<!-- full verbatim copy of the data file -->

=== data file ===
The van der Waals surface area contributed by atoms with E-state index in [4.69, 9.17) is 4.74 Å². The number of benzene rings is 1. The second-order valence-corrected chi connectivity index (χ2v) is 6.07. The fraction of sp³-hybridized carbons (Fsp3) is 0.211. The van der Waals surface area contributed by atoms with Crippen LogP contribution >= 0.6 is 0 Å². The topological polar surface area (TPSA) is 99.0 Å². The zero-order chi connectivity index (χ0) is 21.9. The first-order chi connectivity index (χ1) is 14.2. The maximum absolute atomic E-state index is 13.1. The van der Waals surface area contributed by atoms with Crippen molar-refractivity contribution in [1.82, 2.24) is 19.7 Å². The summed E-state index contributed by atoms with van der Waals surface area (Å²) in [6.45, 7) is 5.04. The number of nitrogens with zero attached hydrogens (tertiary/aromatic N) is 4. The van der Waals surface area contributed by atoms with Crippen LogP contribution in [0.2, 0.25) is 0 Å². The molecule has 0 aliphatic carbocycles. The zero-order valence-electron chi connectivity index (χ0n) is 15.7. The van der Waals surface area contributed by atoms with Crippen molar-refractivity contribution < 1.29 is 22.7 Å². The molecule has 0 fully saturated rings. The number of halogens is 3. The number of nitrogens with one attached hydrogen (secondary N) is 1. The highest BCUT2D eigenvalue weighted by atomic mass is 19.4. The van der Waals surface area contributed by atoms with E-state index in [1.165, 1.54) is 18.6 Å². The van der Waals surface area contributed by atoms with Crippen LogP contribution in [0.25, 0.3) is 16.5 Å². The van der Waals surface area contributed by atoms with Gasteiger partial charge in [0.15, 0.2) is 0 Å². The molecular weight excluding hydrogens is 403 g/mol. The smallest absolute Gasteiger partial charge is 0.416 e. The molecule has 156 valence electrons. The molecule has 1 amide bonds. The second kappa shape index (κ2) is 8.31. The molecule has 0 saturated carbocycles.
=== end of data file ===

The van der Waals surface area contributed by atoms with E-state index in [4.69, 9.17) is 4.74 Å². The number of benzene rings is 1. The second-order valence-corrected chi connectivity index (χ2v) is 6.07. The fraction of sp³-hybridized carbons (Fsp3) is 0.211. The van der Waals surface area contributed by atoms with Crippen LogP contribution >= 0.6 is 0 Å². The topological polar surface area (TPSA) is 99.0 Å². The zero-order chi connectivity index (χ0) is 21.9. The first-order chi connectivity index (χ1) is 14.2. The maximum absolute atomic E-state index is 13.1. The van der Waals surface area contributed by atoms with Crippen molar-refractivity contribution in [1.82, 2.24) is 19.7 Å². The summed E-state index contributed by atoms with van der Waals surface area (Å²) in [6.45, 7) is 5.04. The number of nitrogens with zero attached hydrogens (tertiary/aromatic N) is 4. The van der Waals surface area contributed by atoms with Crippen LogP contribution in [0.2, 0.25) is 0 Å². The molecule has 0 aliphatic carbocycles. The zero-order valence-electron chi connectivity index (χ0n) is 15.7. The van der Waals surface area contributed by atoms with Crippen molar-refractivity contribution < 1.29 is 22.7 Å². The molecule has 0 fully saturated rings. The number of halogens is 3. The number of nitrogens with one attached hydrogen (secondary N) is 1. The highest BCUT2D eigenvalue weighted by atomic mass is 19.4. The van der Waals surface area contributed by atoms with E-state index in [1.165, 1.54) is 18.6 Å². The van der Waals surface area contributed by atoms with Crippen LogP contribution in [0.25, 0.3) is 16.5 Å². The van der Waals surface area contributed by atoms with Gasteiger partial charge in [0.15, 0.2) is 0 Å². The molecular weight excluding hydrogens is 403 g/mol. The smallest absolute Gasteiger partial charge is 0.416 e. The molecule has 156 valence electrons. The molecule has 1 amide bonds. The second kappa shape index (κ2) is 8.31. The molecule has 0 saturated carbocycles.